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Images of American slavery conjure up cotton plantations and African American slaves locked in bondage until the Civil War. Yet early on in the nineteenth century the state of slavery was very different, and the political vicissitudes of the young nation offered diverse possibilities to slaves. In the century?s first two decades, the nation waged war against Britain, Spain, and various Indian tribes. Slaves played a role in the military operations, and the different sides viewed them as a potential source of ...
Images of American slavery conjure up cotton plantations and African American slaves locked in bondage until the Civil War. Yet early on in the nineteenth century the state of slavery was very different, and the political vicissitudes of the young nation offered diverse possibilities to slaves. In the century’s first two decades, the nation waged war against Britain, Spain, and various Indian tribes. Slaves played a role in the military operations, and the different sides viewed them as a potential source of manpower. While surprising numbers did assist the Americans, the wars created opportunities for slaves to find freedom among the Redcoats, the Spaniards, or the Indians. Author Gene Smith draws on a decade of original research and his curatorial work at the Fort Worth Museum in this fascinating and original narrative history. The way the young nation responded sealed the fate of slaves for the next half century until the Civil War. This drama sheds light on an extraordinary yet little known chapter in the dark saga of American history.
“Thoroughly researched…fills in some much-needed background to the complicated relations that…mixed racism, fear and anger on one side with a unquenchable yearning for freedom on the other.”—The Washington Times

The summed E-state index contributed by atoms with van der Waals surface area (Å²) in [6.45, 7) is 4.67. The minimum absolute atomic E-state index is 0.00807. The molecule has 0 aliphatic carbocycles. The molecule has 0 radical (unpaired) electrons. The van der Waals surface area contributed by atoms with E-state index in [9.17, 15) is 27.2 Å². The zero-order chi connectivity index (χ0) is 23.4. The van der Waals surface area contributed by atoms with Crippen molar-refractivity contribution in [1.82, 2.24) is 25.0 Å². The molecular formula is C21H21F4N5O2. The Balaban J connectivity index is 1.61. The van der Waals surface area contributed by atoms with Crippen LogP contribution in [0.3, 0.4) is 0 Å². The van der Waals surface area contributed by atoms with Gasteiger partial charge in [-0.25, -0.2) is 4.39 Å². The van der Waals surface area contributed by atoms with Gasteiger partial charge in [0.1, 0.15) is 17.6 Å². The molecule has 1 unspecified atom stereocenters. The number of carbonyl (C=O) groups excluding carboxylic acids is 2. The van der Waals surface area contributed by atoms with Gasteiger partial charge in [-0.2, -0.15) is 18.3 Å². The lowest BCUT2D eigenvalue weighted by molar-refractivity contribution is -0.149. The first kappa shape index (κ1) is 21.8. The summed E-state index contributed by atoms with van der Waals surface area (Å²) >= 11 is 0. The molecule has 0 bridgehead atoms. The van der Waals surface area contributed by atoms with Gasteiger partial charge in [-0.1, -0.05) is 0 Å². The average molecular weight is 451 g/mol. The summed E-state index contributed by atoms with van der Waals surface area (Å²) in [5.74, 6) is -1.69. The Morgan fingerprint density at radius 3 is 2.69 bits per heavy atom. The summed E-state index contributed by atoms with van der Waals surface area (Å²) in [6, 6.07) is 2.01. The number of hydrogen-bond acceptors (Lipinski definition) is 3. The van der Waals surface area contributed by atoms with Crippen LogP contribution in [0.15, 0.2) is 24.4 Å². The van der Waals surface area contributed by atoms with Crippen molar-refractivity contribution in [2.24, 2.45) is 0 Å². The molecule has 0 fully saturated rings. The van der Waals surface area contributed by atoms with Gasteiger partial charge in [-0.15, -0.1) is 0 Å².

“Engrossing…Smith’s exhaustive research reveals that black sailors played a significant if unheralded role in virtually all of the U.S. Navy’s successes…an important, lucid, often startling work of scholarship.”—The Dallas Morning News
“Smith’s long years of research and wide knowledge of this conflict has enabled him to focus on some of the remarkable stories of men and their families…illustrates clearly the plight of American slaves as they desperately struggled to gain their freedom and the lies, deception and deviousness their owners used to deny it.”—Kirkus Reviews
“Crisply told...Smith’s first-rate study is a gripping tale of the evolution of race relations in early America.”—Publishers Weekly
"The history of black servicemen long antedates the Civil War. In the Anglo-American War of 1812, both sides recruited black Americans as soldiers; the British offered freedom to American slaves who would fight for them. Gene Allen Smith's account, scrupulously researched in both British and U.S. sources, sheds new light on many aspects of that conflict, including the little-known 'Patriot War' in Florida. Personal narratives of heroic individuals add to the story a sense of immediacy. Scholars, military history buffs, and students of the black experience will all find a reading of interest here."—Daniel Walker Howe, Pulitzer-Prize winning author of What Hath God Wrought: The Transformation of America, 1815-1848.
“Gene Smith's new book sheds considerable light on the role of blacks, slave and free alike, during the War of 1812. This is essential reading for all students of the war as well as for anyone interested in American race relations or U.S. military history.”—Don Hickey, author of The War of 1812
"In The Slaves' Gamble, Gene Allen Smith richly details the lives of enslaved people struggling for freedom through an array of strategies in a complex war. Thoroughly researched and wide-ranging, from the Gulf of Mexico to the Canadian frontier, and from the sunny Caribbean to dank Dartmoor Prison, this superb book illuminates the plight, courage, and resourcefulness of African Americans in the early republic."—Alan Taylor, author of The Civil War of 1812
"Gene Allen Smith captures with scholarly thoroughness the dilemma of patriotism that enslaved African-Americans struggled with during the War of 1812 and the range of their responses."—Elizabeth Dowling Taylor, author of A Slave in the White House: Paul Jennings and the Madisons
1 Black Soldiers in North America: "Never of any use after they have carried arms" 5
2 Fighting in the North 1807-13 and on the Seas: "Absolutely insensible to danger" 33
3 The Florida Patriot War of 1812: "For freedom we want and will have" 59
4 Terror in the Chesapeake, 1813-14: "Negroes who were anxious to join us" 85
5 Washington, Baltimore, and Other Targets: "Our enemy at home" 115
6 War along the Southern Coasts, 1814: "That pride of distinction, which a soldier's pursuits so naturally inspire" 143
7 Different Places, Same Results, 1815 and After: "They were in every sense of the word Free Men" 175